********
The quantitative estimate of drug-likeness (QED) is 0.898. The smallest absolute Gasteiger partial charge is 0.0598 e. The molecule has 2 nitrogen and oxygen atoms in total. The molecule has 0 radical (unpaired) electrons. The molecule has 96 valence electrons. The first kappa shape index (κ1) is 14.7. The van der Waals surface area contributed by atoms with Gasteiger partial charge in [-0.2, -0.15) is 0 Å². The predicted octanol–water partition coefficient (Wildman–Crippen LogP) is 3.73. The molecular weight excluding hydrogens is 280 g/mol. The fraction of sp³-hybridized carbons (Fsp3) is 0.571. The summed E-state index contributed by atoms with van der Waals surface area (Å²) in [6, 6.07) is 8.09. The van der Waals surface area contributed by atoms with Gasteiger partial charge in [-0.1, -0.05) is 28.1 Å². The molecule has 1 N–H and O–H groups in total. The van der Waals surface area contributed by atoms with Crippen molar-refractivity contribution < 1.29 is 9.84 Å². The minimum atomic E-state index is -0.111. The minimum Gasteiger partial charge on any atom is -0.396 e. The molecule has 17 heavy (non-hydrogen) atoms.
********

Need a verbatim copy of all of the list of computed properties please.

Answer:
The quantitative estimate of drug-likeness (QED) is 0.898. The smallest absolute Gasteiger partial charge is 0.0598 e. The molecule has 2 nitrogen and oxygen atoms in total. The molecule has 0 radical (unpaired) electrons. The molecule has 96 valence electrons. The first kappa shape index (κ1) is 14.7. The van der Waals surface area contributed by atoms with Gasteiger partial charge in [-0.2, -0.15) is 0 Å². The predicted octanol–water partition coefficient (Wildman–Crippen LogP) is 3.73. The molecular weight excluding hydrogens is 280 g/mol. The fraction of sp³-hybridized carbons (Fsp3) is 0.571. The summed E-state index contributed by atoms with van der Waals surface area (Å²) in [6, 6.07) is 8.09. The van der Waals surface area contributed by atoms with Gasteiger partial charge in [-0.1, -0.05) is 28.1 Å². The molecule has 1 N–H and O–H groups in total. The van der Waals surface area contributed by atoms with Crippen molar-refractivity contribution < 1.29 is 9.84 Å². The minimum atomic E-state index is -0.111. The minimum Gasteiger partial charge on any atom is -0.396 e. The molecule has 17 heavy (non-hydrogen) atoms.